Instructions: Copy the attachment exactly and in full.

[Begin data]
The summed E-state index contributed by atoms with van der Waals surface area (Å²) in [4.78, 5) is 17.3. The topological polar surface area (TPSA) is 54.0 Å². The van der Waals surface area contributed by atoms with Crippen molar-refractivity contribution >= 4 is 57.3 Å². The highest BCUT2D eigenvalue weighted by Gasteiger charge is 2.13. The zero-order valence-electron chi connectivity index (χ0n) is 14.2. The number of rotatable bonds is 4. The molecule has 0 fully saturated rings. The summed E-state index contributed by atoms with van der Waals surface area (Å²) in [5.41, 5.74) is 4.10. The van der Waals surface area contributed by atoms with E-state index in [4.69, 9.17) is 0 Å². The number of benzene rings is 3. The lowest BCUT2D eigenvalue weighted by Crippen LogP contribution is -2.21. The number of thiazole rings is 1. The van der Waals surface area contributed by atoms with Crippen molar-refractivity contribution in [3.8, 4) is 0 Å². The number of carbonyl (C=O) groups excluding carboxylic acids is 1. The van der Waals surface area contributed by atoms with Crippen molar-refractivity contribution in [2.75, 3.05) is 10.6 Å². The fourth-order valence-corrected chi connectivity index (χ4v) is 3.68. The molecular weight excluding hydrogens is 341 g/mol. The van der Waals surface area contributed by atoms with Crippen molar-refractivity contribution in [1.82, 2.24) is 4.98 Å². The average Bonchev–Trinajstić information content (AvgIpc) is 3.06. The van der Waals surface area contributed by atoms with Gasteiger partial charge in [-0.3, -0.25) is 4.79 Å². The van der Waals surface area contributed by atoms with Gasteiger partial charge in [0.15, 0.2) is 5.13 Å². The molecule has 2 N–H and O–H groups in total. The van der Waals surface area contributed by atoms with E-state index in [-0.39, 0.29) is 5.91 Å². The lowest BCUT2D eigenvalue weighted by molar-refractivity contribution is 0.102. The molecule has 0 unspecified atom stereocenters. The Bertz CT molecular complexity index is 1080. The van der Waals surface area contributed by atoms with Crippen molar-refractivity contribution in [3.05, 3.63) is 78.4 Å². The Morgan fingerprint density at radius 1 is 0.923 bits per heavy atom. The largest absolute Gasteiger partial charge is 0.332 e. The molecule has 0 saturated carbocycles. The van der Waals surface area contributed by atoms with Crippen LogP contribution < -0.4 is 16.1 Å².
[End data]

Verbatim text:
The summed E-state index contributed by atoms with van der Waals surface area (Å²) in [4.78, 5) is 17.3. The topological polar surface area (TPSA) is 54.0 Å². The van der Waals surface area contributed by atoms with Crippen molar-refractivity contribution >= 4 is 57.3 Å². The highest BCUT2D eigenvalue weighted by Gasteiger charge is 2.13. The zero-order valence-electron chi connectivity index (χ0n) is 14.2. The number of rotatable bonds is 4. The molecule has 0 fully saturated rings. The summed E-state index contributed by atoms with van der Waals surface area (Å²) in [5.41, 5.74) is 4.10. The van der Waals surface area contributed by atoms with E-state index in [4.69, 9.17) is 0 Å². The number of benzene rings is 3. The lowest BCUT2D eigenvalue weighted by Crippen LogP contribution is -2.21. The number of thiazole rings is 1. The van der Waals surface area contributed by atoms with Crippen molar-refractivity contribution in [3.8, 4) is 0 Å². The number of carbonyl (C=O) groups excluding carboxylic acids is 1. The van der Waals surface area contributed by atoms with Crippen molar-refractivity contribution in [2.75, 3.05) is 10.6 Å². The fourth-order valence-corrected chi connectivity index (χ4v) is 3.68. The molecular weight excluding hydrogens is 341 g/mol. The van der Waals surface area contributed by atoms with Crippen molar-refractivity contribution in [1.82, 2.24) is 4.98 Å². The average Bonchev–Trinajstić information content (AvgIpc) is 3.06. The van der Waals surface area contributed by atoms with Gasteiger partial charge in [-0.3, -0.25) is 4.79 Å². The van der Waals surface area contributed by atoms with Gasteiger partial charge in [0.15, 0.2) is 5.13 Å². The molecule has 2 N–H and O–H groups in total. The van der Waals surface area contributed by atoms with E-state index in [-0.39, 0.29) is 5.91 Å². The lowest BCUT2D eigenvalue weighted by molar-refractivity contribution is 0.102. The molecule has 0 unspecified atom stereocenters. The Bertz CT molecular complexity index is 1080. The van der Waals surface area contributed by atoms with Crippen molar-refractivity contribution in [3.05, 3.63) is 78.4 Å². The Morgan fingerprint density at radius 1 is 0.923 bits per heavy atom. The largest absolute Gasteiger partial charge is 0.332 e. The molecule has 0 saturated carbocycles. The van der Waals surface area contributed by atoms with Crippen LogP contribution < -0.4 is 16.1 Å².